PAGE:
VIENNA (Reuters) - Iran said world powers should abandon their "illogical demands" over its nuclear program, ahead of talks on Thursday to try to bridge wide differences in positions and end the decade-old dispute by late November.
Deputy Foreign Minister Abbas Araqchi, one of Iran's chief negotiators, was speaking before a meeting in Vienna with senior officials from the three European members of the group of six world powers involved in the negotiations with Tehran.
The talks between Iran and Britain, France and Germany take place less than a week after Iran and the United States held a bilateral meeting in Geneva. It was not clear when the Vienna talks would begin.
The six powers, also grouping Russia and China, will hold their first full negotiating round with Iran since July on Sept. 18 in New York, seeking to narrow differences over the future size of Iran's uranium enrichment infrastructure and other issues.
"The talks can yield results if the other party shows goodwill and abandons some of its illogical demands," Araqchi was quoted as saying in Vienna by Iran's Fars news agency.
"We hope to reach further understanding through bilateral meetings which will help advancement of the talks in New York."
Iran denies Western allegations that it is enriching uranium to develop the capability to assemble nuclear weapons, saying its atomic activities are for peaceful energy purposes.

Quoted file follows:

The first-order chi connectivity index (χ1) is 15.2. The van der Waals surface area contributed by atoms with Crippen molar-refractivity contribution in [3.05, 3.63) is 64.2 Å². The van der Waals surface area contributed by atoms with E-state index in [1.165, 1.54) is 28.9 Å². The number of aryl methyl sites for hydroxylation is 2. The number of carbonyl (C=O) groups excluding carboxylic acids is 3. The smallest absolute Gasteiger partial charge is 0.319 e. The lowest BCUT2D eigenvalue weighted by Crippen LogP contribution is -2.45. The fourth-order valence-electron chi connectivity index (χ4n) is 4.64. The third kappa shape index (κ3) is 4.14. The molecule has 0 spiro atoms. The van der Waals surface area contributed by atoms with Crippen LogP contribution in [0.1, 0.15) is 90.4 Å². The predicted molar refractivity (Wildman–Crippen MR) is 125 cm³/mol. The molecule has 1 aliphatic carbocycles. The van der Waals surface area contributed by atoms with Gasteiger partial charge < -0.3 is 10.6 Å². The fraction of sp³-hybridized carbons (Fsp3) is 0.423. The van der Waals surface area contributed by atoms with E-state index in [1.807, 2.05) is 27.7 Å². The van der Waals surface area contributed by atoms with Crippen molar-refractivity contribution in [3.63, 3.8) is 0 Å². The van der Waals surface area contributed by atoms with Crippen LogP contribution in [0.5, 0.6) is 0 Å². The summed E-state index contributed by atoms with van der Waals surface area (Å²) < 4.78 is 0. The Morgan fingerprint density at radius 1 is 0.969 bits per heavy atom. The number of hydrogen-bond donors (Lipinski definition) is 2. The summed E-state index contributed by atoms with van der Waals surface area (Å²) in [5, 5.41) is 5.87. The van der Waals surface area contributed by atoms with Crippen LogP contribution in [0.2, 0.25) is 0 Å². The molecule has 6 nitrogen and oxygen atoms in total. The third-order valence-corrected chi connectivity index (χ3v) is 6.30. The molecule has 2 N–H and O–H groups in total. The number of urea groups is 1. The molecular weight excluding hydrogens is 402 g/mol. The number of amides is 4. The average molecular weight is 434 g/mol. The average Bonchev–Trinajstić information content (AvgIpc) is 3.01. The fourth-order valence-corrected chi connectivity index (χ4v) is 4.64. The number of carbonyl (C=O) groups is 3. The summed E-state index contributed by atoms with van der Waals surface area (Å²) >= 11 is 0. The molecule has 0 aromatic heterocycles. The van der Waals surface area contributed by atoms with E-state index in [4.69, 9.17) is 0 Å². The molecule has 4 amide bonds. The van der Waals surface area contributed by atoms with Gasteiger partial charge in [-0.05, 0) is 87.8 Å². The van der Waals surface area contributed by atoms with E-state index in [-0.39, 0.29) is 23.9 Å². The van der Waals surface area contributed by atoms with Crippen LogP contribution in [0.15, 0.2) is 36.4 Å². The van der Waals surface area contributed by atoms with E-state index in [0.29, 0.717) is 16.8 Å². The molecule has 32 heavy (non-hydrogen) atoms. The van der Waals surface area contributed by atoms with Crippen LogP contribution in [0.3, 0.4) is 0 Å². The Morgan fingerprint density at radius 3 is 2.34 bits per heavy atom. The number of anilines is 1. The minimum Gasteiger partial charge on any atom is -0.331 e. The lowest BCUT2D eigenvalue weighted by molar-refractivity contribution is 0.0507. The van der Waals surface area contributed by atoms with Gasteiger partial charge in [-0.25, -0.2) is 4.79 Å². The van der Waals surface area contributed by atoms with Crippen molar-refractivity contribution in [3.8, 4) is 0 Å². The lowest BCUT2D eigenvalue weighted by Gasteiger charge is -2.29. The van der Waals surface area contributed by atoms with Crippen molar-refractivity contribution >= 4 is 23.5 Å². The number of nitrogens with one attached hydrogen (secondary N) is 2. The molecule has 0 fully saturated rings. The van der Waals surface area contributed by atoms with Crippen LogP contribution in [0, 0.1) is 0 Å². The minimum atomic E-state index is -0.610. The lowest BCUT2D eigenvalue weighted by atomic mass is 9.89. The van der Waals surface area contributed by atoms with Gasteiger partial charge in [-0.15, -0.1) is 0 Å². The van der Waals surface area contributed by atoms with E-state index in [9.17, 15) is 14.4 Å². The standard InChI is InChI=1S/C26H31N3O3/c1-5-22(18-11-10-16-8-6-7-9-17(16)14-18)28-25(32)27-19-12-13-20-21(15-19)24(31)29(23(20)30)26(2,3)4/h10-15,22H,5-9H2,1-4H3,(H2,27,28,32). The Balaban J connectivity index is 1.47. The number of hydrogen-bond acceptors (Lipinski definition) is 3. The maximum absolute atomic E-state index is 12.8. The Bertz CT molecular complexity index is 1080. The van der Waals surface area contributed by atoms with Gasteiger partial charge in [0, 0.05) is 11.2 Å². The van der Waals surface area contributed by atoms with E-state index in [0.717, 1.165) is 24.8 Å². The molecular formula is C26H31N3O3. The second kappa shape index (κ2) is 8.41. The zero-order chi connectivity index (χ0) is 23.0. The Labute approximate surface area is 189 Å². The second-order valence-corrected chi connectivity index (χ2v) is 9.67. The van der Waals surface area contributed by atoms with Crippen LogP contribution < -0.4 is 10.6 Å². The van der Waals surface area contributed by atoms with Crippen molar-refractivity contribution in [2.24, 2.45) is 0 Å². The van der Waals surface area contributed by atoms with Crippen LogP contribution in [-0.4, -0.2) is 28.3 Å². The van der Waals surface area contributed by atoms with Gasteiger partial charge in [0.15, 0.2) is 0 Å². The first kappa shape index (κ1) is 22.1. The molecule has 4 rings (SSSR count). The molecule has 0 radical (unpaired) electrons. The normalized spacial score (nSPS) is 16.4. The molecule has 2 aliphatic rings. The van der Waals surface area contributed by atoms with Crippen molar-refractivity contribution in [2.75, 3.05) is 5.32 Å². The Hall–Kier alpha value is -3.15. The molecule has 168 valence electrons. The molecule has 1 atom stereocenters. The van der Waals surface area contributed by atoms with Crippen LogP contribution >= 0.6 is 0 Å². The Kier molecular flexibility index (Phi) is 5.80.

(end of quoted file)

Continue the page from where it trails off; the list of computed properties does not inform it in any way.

The United States and its allies have imposed sanctions on Iran, a major oil producer, in recent years to make it scale back a nuclear program they suspect has military links.
After years of escalating tension and fears the stand-off could lead to a new Middle East war, the election last year of Hassan Rouhani, widely seen as a pragmatist, as Iranian president raised hopes of a peaceful settlement.
Last November in Geneva, Iran and the six powers reached an interim agreement under which Tehran won some sanctions easing in return for halting its most sensitive nuclear work.
But they failed to meet a July 20 target for a comprehensive agreement and set a new deadline of Nov. 24.
Diplomats say the main stumbling block is disagreement on how many centrifuges Iran should be allowed to keep to refine uranium, with Tehran rejecting demands to significantly reduce the number below the more than 19,000 it now has installed, of which roughly half are operating.
Enriched uranium can be used to fuel nuclear power plants, which is Iran's stated aim, but can also provide the fissile core of a nuclear bomb if processed much further.
A Vienna-based diplomat ruled out a new extension of the negotiations if there is no agreement by Nov. 24, saying it was a "hard deadline".
(Reporting by Fredrik Dahl in Vienna and Parisa Hafezi in Ankara; Editing by Janet Lawrence)